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Moxifloxacin is a broad-spectrum bactericidal agents of the fluoroquinolone class (Moxifloxacin is a 4th generation quinolone) with a wide range activity against gram-negative and gram-positive organisms.

Moxifloxacin inhibits bacterial enzymes DNA gyrase and topoisomerase IV. DNA gyrase catalyzes the negative supercoiling of the circular DNA found in bacteria and Topoisomerase IV, on the other hand, is involved in the separation process of the DNA daughter chains after bacterial DNA duplication.

Depending on the type of bacterium, these enzymes represent either the primary or secondary target of antimicrobial action. In Gram-negative bacteria, such as E.coli, fluoroquinolones predominantly inhibit DNA gyrase, whereas for Gram-positive organisms like Staph.aureus, Topoisomerase IV is the principle target.

Ultimately, the action of Moxifloxacin on DNA gyrase or on topoisomerase IV, results in damage to bacterial DNA and bacterial cell death.


Infections caused by bacteria susceptible to Moxifloxacin in Adults ≥ 18 years old of age:

  • Acute Bacterial Sinusitis
  • Acute Bacterial Exacerbation of Chronic Bronchitis
  • Community Acquired Pneumonia
  • Skin and Skin Structure Infections: Uncomplicated and Complicated
  • Complicated Intra-Abdominal Infections

[edit] DOSAGE

Oral tablets: Moxifloxacin is given only once a day

Type of Infection Dose every

24 hours



Community Acquired Pneumonia 400 mg 7-14
Acute Bacterial Sinusitis 400 mg 10
Acute Bacterial Exacerbation of Chronic Bronchitis 400 mg 5
Complicated Skin and Skin Structure Infections (SSSI) 400 mg 7–21
Uncomplicated SSSI 400 mg 7
Complicated Intra-Abdominal Infections 400 mg 5-14

No dosage adjustment in patients with renal or hepatic impairment


  • Known hypersensitivity to Moxifloxacin or to other quinolones
  • Patients who are pregnant or lactating
  • Patients below 18 years of age


  • Tendinitis may rarely occur. It most frequently involves the Achilles tendon and may lead to tendon rupture. This risk is further increased in older patients usually over 60 years of age, in patients taking corticosteroids and in patients with kidney, heart or lung transplants. Discontinue if pain or inflammation in a tendon occurs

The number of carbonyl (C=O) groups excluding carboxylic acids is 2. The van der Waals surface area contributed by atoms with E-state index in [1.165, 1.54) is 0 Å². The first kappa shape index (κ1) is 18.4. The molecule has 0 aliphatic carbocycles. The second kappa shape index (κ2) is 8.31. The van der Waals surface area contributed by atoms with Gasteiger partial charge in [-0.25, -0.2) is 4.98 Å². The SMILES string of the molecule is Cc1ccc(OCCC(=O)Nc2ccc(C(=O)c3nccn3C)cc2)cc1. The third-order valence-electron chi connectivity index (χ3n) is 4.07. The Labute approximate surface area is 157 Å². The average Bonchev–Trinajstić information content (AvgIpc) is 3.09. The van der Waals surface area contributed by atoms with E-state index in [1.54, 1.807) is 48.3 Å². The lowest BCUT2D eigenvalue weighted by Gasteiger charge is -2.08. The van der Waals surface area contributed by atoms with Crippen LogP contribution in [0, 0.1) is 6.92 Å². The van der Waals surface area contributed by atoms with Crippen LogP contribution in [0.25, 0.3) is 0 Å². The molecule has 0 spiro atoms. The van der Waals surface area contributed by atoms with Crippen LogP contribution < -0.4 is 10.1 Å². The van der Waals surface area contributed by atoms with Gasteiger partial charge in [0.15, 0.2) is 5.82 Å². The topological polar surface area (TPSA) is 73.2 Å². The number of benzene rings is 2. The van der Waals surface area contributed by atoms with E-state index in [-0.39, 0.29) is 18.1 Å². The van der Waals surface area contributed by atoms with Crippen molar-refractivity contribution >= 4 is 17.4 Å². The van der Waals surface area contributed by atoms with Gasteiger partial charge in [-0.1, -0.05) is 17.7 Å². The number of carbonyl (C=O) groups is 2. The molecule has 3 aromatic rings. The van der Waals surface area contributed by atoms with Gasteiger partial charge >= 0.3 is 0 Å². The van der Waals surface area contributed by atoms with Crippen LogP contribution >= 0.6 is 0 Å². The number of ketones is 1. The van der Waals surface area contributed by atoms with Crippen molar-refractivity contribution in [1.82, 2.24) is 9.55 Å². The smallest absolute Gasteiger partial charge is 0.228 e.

• Hypersensitivity reactions: Anaphylactic reactions and allergic skin reactions, serious, occasionally fatal, may occur after first dose or subsequent doses.
  • Central nervous system (CNS) events including dizziness, confusion, hallucination, depression, and rarely suicidal thoughts or acts may occur after first dose. Use caution in patients with known or suspected CNS disorders that may predispose to seizures or lower the seizure threshold (Quinolones may lower the seizure threshold and may trigger seizures).
  • Clostridium difficile-associated colitis: evaluate if diarrhea, particularly if severe, persistent and/or bloody, during or after treatment with Moxifloxacin.
  • Quinolones may lower the seizure threshold and may trigger seizures. Levofloxacin is contraindicated in patients with a history of epilepsy.
  • Peripheral neuropathy (Rare cases): discontinue if symptoms occur in order to prevent irreversibility (symptoms of neuropathy include pain, burning, tingling, numbness, and/or weakness or other alterations of sensation including light touch, pain, temperature, position sense, and vibratory sensation)


  • Multivalent cation containing products including iron salts, zinc salts, magnesium or aluminium-containing antacids and Sucralfate decrease the absorption of Moxifloxacin. These products or drugs should not be taken 4 hours before or 8 hours after Moxifloxacin tablet administration.
  • Vitamin K antagonists (Warfarin): Effect may be enhanced. Monitor prothrombin time, INR, watch for bleeding.
  • Class IA (Disopyramide, Procainamide) and Class III (Sotalol, Amiodarone, Dronedarone, Ibutilide) antiarrhythmics: Proarrhythmic effect may be enhanced. Avoid concomitant use.


  • Pregnancy Category C (US). Moxifloxacin should be used during pregnancy only if the potential benefit justifies the potential risk to the fetus.
  • Nursing mothers: Moxifloxacin is excreted in the breast milk of rats. Moxifloxacin may also be excreted in human milk. Because of the potential for serious adverse reactions in infants who are nursing from mothers taking Moxifloxacin, a decision should be made whether to discontinue nursing or to discontinue the drug, taking into account the importance of the drug to the mother.


Most common reactions (≥3%): Nausea, diarrhea, headache, and dizziness